The most recent edition of U.S. Catholic magazine has a cover article, “The parish that works: Should your church run like a business?”
Funny you should ask. I learned that the answer to this question is a very strong yes years ago, from sitting on boards of directors.
As I mentioned in an earlier post, I served on the boards of Jubilee Soup Kitchen (with its 501 (3) (c) corporation entitled Jubilee Association, Inc.) and Catholic Charities of the Diocese of Pittsburgh, Inc., long before I became a pastor. And a good thing I did. Because the seminary may teach a man how to be a priest, but it doesn’t teach you how to be a pastor.
As pastor I not only lead the people in the Sunday Mass and as a spiritual community, I am chief employment officer, personnel director, finance officer, ecumenical and interfaith liaison, and purchaser of everything from the new Roman Missal to ice machines, computers and roof repairs. I am also charged by diocesan and universal canon law to use wisely and well pastoral and finance councils for the proper stewardship of parish resources. How do you learn all this?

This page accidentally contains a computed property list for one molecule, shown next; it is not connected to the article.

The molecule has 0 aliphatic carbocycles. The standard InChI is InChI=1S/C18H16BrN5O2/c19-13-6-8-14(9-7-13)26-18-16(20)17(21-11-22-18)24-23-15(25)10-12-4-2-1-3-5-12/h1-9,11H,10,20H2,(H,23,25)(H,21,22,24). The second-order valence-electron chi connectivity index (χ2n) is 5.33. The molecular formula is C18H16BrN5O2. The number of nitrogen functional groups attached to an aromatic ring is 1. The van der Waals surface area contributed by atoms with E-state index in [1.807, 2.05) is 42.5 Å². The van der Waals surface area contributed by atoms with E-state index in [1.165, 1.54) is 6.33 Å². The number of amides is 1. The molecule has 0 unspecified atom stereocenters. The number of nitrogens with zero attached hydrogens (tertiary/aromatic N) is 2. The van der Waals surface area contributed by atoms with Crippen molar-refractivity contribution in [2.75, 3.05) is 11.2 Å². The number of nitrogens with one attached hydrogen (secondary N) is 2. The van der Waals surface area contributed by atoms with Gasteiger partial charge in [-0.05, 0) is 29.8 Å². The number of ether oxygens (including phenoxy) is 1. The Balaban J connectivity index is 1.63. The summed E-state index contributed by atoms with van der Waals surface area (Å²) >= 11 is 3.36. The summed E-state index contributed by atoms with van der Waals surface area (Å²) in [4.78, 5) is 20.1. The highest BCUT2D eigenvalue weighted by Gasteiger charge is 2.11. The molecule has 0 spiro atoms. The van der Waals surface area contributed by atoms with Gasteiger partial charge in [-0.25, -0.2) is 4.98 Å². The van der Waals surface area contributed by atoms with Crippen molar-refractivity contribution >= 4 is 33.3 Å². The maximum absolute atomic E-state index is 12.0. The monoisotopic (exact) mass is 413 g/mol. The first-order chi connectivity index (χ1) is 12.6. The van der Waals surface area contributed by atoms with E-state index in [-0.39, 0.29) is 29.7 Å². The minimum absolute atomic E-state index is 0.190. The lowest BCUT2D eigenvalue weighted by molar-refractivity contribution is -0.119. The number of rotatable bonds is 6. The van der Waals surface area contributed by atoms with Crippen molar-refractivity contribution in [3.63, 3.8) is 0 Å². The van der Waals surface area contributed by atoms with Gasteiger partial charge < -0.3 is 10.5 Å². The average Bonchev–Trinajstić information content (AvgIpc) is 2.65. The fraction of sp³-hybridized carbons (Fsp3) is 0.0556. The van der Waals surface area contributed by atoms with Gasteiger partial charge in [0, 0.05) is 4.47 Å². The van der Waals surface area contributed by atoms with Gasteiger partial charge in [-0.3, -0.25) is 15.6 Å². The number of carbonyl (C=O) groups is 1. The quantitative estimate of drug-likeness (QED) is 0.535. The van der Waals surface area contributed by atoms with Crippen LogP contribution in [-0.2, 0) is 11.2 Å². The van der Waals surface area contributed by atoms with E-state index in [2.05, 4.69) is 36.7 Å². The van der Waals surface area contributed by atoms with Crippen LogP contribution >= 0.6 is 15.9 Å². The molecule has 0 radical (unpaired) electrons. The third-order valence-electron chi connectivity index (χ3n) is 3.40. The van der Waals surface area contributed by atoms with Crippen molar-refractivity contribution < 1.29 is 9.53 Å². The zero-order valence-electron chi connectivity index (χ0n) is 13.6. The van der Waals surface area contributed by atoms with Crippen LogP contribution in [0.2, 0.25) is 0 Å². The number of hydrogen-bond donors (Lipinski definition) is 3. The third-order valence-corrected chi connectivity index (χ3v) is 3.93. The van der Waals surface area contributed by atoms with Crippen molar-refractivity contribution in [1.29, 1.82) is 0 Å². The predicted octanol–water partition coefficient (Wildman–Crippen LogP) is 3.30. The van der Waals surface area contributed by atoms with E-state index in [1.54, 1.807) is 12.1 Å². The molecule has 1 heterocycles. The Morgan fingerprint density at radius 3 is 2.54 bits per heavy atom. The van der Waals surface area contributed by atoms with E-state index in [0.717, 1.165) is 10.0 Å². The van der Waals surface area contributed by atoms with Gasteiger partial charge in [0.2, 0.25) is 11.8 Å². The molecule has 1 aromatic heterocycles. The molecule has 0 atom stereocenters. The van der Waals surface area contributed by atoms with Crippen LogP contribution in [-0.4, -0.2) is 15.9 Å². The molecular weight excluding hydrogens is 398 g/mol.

Well, I was exposed to many sound (and some wrong-headed) business practices through board work. I participated in brain-storming sessions to craft multi-year strategic plans. I learned to read and interpret the financial statements, and how to exercise intelligent fiscal oversight. I became convinced of the absolute need for an agenda and set end time to produce an efficient meeting. Msgr. McCarren helped me to identify over-functioning behaviors, also known as micro-managing, and the optimal relationship between the board of directors and the executive director. I’ve served on search committees for executive directors, and on firing committees. I’ve seen good executive directors and bad ones.
I am still learning new business practices. A few days ago the Board of Directors and the Membership of Catholic Charities met for our annual joint meeting. During our 2½ hours together I scribbled down business concepts we discussed I am familiar with: friend cultivation; stewardship and planned giving; marketing and branding; time management; strategic plans; fiscal transparency; employee evaluation; vision and value statements; mission focus and effectiveness. There were also some new phrases I have yet to learn: benchmarking and best practices; sustainability fund; regulatory compliance; dashboards; KRAs (key responsibility areas); metrics; logic models.
In the U.S. Catholic article, Dr. Charles Zech, a
professor who’s written books about church finances and governance, is quoted, “The church is not a business, but we do have a stewardship responsibility to use our resources wisely.” Amen. I’m glad that my volunteer board work has shown me the wisdom of that comment, and helped to inform my pastoral work. Villanova University